The feedback does not have any options for filing bugs or complaints. It is all about ‘submit an idea‘ and ‘send public feedback‘. To me this all seems like the marketing image left by someone who should be lobotomised and left somewhere far away from any IT endeavour (preferably forever). Yahoo mail now exposes us to additional dangers as we no longer see a status bar in certain places. So, we no longer see ‘the’ link, which I consider a bad thing. The new system also ‘assumes’ spam, so I now have to scan my spam even more often. I can no longer sort by sender, which means that organising my inbox take a massive amount of time longer. The list goes on and on. Is it marketing at the expense of functionality?  To be honest, I would need a little more evidence before I can state that as a fact to some level, but the deadline push has been visible with too many corporations and for far too long.

These issues go a lot further when you consider the article called ‘Android’s biggest security flaws‘ at ZDNet (at http://www.zdnet.com/androids-biggest-security-flaws-1339338283/). As they mention the dangers of inexperienced and malicious developers, they actually forgot about the third group, the ‘callous developer’. These firms (not the individual programmer), who are all driven to meet certain deadlines and as such might not properly test or secure their application.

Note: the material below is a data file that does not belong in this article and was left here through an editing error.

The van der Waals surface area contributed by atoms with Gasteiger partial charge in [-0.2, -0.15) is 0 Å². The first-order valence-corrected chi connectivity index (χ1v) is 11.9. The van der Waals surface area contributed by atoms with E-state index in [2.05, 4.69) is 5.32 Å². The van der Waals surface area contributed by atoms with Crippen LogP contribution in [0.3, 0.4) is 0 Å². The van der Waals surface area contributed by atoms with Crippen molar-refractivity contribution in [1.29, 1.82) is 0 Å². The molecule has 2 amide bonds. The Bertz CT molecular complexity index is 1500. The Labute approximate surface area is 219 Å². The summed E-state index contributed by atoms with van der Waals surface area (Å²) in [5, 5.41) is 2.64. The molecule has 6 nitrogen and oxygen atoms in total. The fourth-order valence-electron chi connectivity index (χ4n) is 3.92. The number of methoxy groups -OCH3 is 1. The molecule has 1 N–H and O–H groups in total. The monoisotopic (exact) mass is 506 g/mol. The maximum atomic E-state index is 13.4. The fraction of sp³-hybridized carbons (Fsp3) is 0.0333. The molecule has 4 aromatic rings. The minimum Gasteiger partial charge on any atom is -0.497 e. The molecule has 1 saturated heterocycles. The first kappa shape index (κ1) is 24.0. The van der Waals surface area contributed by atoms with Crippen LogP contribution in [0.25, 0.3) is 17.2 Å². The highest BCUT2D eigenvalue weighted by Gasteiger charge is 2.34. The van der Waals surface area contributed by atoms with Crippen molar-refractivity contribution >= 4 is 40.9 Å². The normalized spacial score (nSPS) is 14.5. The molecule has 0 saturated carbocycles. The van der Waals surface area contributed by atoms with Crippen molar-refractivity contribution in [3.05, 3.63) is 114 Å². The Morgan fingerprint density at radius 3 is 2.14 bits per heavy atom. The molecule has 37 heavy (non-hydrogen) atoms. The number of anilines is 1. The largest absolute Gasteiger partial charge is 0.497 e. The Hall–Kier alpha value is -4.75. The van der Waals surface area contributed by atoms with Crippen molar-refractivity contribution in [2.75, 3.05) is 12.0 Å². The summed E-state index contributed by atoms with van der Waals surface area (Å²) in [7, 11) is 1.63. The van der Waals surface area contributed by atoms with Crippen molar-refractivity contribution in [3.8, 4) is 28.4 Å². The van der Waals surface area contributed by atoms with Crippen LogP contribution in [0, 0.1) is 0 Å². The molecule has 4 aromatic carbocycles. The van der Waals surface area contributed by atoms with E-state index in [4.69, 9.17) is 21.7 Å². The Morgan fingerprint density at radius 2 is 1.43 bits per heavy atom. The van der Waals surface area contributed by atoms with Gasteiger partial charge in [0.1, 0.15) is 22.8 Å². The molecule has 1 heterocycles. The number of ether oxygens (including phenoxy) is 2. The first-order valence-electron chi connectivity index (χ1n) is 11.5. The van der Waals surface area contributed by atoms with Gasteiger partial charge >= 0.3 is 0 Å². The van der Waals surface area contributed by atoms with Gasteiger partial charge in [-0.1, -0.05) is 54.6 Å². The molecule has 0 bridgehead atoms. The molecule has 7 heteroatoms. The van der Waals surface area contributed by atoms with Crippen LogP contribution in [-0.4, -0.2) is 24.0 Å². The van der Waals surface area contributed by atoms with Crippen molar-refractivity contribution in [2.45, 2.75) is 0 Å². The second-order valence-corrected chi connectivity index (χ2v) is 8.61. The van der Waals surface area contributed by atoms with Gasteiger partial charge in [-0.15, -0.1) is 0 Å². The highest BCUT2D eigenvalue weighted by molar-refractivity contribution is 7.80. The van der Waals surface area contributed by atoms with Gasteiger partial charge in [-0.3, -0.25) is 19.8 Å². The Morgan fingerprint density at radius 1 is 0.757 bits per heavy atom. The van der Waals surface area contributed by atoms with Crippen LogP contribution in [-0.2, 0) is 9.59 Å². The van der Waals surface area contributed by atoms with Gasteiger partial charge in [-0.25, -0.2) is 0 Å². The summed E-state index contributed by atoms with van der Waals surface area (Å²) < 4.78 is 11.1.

It is important to note that I do not see the inexperienced developer as a real threat. Yes, they offer the same level of danger, but they are not out to harm you. You, the user, who wants applications for free (as many do) should not blame that new person for trying to get a foothold. If that developer is to be held for one thing, then in my mind it would be that too many of these freebies should bare the mark ‘Beta’ or ‘Trial’, to add an extra warning level for user downloading their new endeavour.

The big issue becomes: ‘What to do about Android?’

As the influence of android increases and interacts with all manner of devices in other ways (like with a person’s Sony-id account, so that a gamer keeps online with friends and achievements when they are not at home), gives way that security flaws become more and more harmful. More important, as we become more and more oblivious of the interaction, we might be spreading all our personal details all over the internet and that danger could grow exponentially with every additional application.